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Fever after Swimming

by
author image Sam Lupica
Sam Lupica began scientific writing in 2007, specializing in physiology, toxicology and reproductive biology. He teaches chemistry and biology, and has published several journal articles in "Aquaculture Research" as well as informational articles in online publications. Lupica is finishing a Ph.D. in medical science and has a Master of Science in physiology and pharmacology from the University of Toledo College of Medicine.
Fever after Swimming
Kids swimming and playing in a lake. Photo Credit Comstock Images/Stockbyte/Getty Images

Bacterial, viral, algal and protozoan infections are common after exposure to contaminated water. Swimming in ponds, lakes and oceans that are near developed areas may increase your risk of exposure to waste-water contamination if the areas have inadequate or overburdened sewage or waste-water treatment facilities. See a physician immediately on onset of fever after swimming, especially if traveling outside the United States.

Leptospirosis

Leptospirosis is an infection caused by corkscrew-shaped bacteria of the genus Leptospira, which is passed through feces and urine of affected mammals and is characterized by fever, chills and intense headache. Researchers from the Robert Koch Institute in Berlin identified a case of leptospirosis in a triathlon athlete after he completed the swimming portion of the event in the Neckar River outside Heidelberg. Medical teams attempted to contact all of the participants to determine the risks of a possible outbreak. Of the 142 participants who responded, five more cases were confirmed. The authors said that heavy rains preceding the event most likely led to contamination of the water and that open wounds were probably the point of entry of the bacteria.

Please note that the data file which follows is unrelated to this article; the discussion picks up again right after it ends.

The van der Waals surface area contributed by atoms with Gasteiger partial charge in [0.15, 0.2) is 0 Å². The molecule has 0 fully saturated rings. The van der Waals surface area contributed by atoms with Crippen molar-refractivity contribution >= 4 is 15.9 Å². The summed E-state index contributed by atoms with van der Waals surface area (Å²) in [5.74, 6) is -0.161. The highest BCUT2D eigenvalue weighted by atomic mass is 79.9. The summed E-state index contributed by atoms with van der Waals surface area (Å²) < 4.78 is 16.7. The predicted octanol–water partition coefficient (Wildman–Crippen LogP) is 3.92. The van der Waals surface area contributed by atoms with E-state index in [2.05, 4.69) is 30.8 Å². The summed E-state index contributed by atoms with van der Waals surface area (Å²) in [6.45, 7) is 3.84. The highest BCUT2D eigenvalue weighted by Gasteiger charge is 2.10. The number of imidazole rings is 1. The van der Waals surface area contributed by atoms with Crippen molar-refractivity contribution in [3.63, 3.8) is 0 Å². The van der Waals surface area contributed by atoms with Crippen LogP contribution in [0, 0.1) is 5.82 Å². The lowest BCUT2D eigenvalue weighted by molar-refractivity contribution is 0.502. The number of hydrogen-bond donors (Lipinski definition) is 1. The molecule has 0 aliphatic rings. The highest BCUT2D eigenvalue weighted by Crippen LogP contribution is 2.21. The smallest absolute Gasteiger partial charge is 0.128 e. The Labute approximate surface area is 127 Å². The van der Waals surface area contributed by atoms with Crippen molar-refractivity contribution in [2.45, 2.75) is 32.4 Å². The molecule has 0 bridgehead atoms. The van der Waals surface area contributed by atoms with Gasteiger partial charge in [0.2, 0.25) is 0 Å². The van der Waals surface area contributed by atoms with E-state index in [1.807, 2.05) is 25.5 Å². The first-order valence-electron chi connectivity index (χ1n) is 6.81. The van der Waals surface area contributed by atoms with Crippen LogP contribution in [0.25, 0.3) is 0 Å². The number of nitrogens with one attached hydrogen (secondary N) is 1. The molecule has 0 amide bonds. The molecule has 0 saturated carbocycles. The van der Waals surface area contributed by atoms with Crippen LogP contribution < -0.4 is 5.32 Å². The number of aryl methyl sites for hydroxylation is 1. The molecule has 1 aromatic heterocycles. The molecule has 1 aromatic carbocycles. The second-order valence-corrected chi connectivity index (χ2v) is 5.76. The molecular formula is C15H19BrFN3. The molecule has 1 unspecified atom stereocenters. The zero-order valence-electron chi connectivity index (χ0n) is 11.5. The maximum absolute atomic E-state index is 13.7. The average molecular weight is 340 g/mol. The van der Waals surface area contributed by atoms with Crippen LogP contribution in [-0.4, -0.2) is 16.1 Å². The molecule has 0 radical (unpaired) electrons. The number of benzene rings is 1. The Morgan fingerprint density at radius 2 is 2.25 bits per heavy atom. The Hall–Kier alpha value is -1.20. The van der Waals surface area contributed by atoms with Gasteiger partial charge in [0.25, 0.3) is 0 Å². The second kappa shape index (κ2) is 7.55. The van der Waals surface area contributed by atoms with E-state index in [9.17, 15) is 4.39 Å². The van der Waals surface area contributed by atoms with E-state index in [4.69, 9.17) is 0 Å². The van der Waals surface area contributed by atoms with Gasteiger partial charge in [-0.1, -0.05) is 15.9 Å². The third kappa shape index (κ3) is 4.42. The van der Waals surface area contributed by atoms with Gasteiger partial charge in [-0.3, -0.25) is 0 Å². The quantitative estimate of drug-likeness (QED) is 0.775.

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Meningitis

Enteroviruses are intestinal parasites that can contaminate water through human feces and cause a variety of illnesses, including meningitis, an inflammatory condition of the brain and spinal cord marked by sudden fever, paralysis and an altered mental state. An article in the September 2008 issue of “Clinical Infectious Disease” described an outbreak of viral meningitis among a school group returning from a trip to Mexico. Of the 29 travelers, 21 became ill four days after an extended swim in the Gulf of Mexico. Test results confirmed viral meningitis, and statistical analysis showed that the time spent swimming was positively correlated to the occurrence of the infection. The researchers concluded that the group was likely swimming in sewage-polluted seawater.

Algal Toxicity

Lyngbya majuscule are a type of algae that bloom in tropical seawater and release toxins that cause illnesses marked by skin rashes, gastrointestinal disturbance, headache and fever. An April 2003 article in “Environmental International” assessed the health of swimmers at Moreton Bay, Australia, during an algal bloom. Researchers mailed 5000 residents questionnaires on recreational water activities and the occurrence of illness. Of the 1350 respondents, 78 percent reported being in the water at the time of the bloom and 34 percent of those reported one or more symptoms, with skin irritation the most frequent. Although a relatively large number of respondents reported symptoms of algal toxicity, only 29 appeared to be serious.

Protozoan Infection

A study in the April 2005 issue of the “Journal of the Medical Association of Thailand” reported a case of a man's complaining of a low-grade fever, headache and bloody mucus in nasal discharge lasting for one week. Physicians found that he had been swimming in a natural pond two to three days before the onset of symptoms. Microscopic examination of the nasal discharge revealed the presence of two types of flagellated amoeba: the Naegleria and Acanthamoeba species. The authors concluded that this was the first report of a double infection of free-living amoeba in a live patient.

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